Blogging: Post consistently to your blog and share with your network. Display your expertise and knowledge. Use your brand one-liner (script) that you created above as your editorial guide. Make sure everything you write relates to that single sentence. Continuously showcase your expertise and personality.

This is obviously a quick overview, but you get the idea. Your little niche is going to see you everywhere they look. You’ll go from zero awareness to industry fixture in months.

Marketing is key to driving awareness and trust, but there’s no substitute for sales efforts. The sales team are the hunters paired with the farmers in marketing. Being in sales requires thick skin and relentless execution. Put your ear to the phone, fingers on the keys, and your boots on the ground.

Sales aren’t dead as many have preached. I’d argue that an effective salesperson can be more useful today than at any time in history. It’s a matter of effectively complementing your marketing with the right sales efforts. Businesses don’t hire you, people hire you. People are influenced by emotion and relationships. Human interaction can be a powerful motivator. Learn how to leverage this to your benefit in sales.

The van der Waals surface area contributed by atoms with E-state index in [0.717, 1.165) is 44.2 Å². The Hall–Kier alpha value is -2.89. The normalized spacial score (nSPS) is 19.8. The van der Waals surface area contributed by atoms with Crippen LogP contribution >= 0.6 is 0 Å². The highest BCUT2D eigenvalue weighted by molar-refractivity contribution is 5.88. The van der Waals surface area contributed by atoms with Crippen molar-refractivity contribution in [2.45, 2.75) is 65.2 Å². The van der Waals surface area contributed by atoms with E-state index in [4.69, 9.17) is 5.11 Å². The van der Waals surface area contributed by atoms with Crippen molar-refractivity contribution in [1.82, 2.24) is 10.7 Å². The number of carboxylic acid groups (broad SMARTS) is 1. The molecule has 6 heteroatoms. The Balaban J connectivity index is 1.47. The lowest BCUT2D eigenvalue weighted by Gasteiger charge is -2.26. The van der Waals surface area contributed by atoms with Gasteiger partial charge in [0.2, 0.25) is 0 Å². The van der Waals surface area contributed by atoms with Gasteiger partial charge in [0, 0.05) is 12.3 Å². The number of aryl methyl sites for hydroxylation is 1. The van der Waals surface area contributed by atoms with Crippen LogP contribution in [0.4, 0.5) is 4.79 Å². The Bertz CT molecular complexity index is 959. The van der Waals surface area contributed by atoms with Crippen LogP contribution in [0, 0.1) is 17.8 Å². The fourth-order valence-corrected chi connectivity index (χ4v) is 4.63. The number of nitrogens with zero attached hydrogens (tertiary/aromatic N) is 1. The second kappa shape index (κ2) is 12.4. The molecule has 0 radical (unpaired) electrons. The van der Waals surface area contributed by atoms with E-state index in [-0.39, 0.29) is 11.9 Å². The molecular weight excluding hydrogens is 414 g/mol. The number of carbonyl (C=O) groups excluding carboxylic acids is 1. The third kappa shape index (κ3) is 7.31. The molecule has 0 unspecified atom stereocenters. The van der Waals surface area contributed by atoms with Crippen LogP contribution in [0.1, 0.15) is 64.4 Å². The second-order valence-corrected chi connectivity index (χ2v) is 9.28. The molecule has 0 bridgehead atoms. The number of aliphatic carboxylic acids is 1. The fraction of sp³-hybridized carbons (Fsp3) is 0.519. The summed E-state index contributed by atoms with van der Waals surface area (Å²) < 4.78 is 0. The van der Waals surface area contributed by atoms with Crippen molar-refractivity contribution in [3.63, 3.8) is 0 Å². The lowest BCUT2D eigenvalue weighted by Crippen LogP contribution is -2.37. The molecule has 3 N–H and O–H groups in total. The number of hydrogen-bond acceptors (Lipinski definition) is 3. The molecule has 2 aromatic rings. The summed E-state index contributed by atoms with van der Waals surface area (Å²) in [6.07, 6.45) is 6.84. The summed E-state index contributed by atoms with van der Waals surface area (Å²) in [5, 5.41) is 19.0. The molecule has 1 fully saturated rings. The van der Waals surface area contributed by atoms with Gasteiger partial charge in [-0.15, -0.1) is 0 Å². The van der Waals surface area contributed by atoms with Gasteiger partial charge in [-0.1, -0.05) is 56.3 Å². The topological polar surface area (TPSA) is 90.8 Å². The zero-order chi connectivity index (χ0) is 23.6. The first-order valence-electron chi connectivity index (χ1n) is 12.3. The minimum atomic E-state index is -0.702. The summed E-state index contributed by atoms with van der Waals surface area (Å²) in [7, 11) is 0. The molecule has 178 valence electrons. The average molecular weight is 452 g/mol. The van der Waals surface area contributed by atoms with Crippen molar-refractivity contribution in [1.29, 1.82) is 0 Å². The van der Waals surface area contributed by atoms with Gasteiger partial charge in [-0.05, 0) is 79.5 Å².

If your organization properly implements a marketing plan as outlined above, you’ll be able to arm your salespeople with ripe leads. These salespeople will then be able to close these leads with a clear script that’s been provided in step 2. The combination of ongoing marketing cultivation with some human sales efforts leads to decision and action.

Step 4: Keep Showing Up

The final step is to continuously remind people that you exist. My weekly email has been a fantastic tool for keeping me relevant to clients and prospects. Projects that would have otherwise gone to someone else are shot my way because they remember I exist and they need help in an area where I have expertise.

Consistently execute a soft touch every single week. Don’t sell in this ongoing effort. Showcase your expertise.

Simply showing up is a big part of winning new business.

The Catch Is…

If you’re good at what you do, the saturation method will drive new business. The catch is that you have to actually start doing it now to see any benefit later. Commit to working on your business for at least 30 minutes every day. Build it into your daily activities no matter how good or bad things are going. That small 30-minute commitment adds up to significant progress and real money in the bank.